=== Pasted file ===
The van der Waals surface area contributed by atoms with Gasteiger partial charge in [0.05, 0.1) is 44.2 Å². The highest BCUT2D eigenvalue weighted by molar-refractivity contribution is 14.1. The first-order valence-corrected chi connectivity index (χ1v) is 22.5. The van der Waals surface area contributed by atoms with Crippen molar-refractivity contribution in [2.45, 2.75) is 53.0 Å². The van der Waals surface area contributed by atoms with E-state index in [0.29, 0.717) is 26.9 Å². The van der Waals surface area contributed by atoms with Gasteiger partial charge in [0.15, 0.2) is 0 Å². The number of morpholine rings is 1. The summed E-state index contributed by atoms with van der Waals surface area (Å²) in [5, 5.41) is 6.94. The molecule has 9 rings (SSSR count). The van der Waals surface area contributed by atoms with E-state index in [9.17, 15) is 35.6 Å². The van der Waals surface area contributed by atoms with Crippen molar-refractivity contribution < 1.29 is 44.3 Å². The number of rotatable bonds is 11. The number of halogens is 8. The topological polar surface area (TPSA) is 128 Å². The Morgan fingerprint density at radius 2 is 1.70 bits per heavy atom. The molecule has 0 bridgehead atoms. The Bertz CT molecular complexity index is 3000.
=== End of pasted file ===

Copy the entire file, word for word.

The van der Waals surface area contributed by atoms with Gasteiger partial charge in [0.05, 0.1) is 44.2 Å². The highest BCUT2D eigenvalue weighted by molar-refractivity contribution is 14.1. The first-order valence-corrected chi connectivity index (χ1v) is 22.5. The van der Waals surface area contributed by atoms with Crippen molar-refractivity contribution in [2.45, 2.75) is 53.0 Å². The van der Waals surface area contributed by atoms with E-state index in [0.29, 0.717) is 26.9 Å². The van der Waals surface area contributed by atoms with Gasteiger partial charge in [0.15, 0.2) is 0 Å². The number of morpholine rings is 1. The summed E-state index contributed by atoms with van der Waals surface area (Å²) in [5, 5.41) is 6.94. The molecule has 9 rings (SSSR count). The van der Waals surface area contributed by atoms with E-state index in [9.17, 15) is 35.6 Å². The van der Waals surface area contributed by atoms with Crippen molar-refractivity contribution < 1.29 is 44.3 Å². The number of rotatable bonds is 11. The number of halogens is 8. The topological polar surface area (TPSA) is 128 Å². The Morgan fingerprint density at radius 2 is 1.70 bits per heavy atom. The molecule has 0 bridgehead atoms. The Bertz CT molecular complexity index is 3000.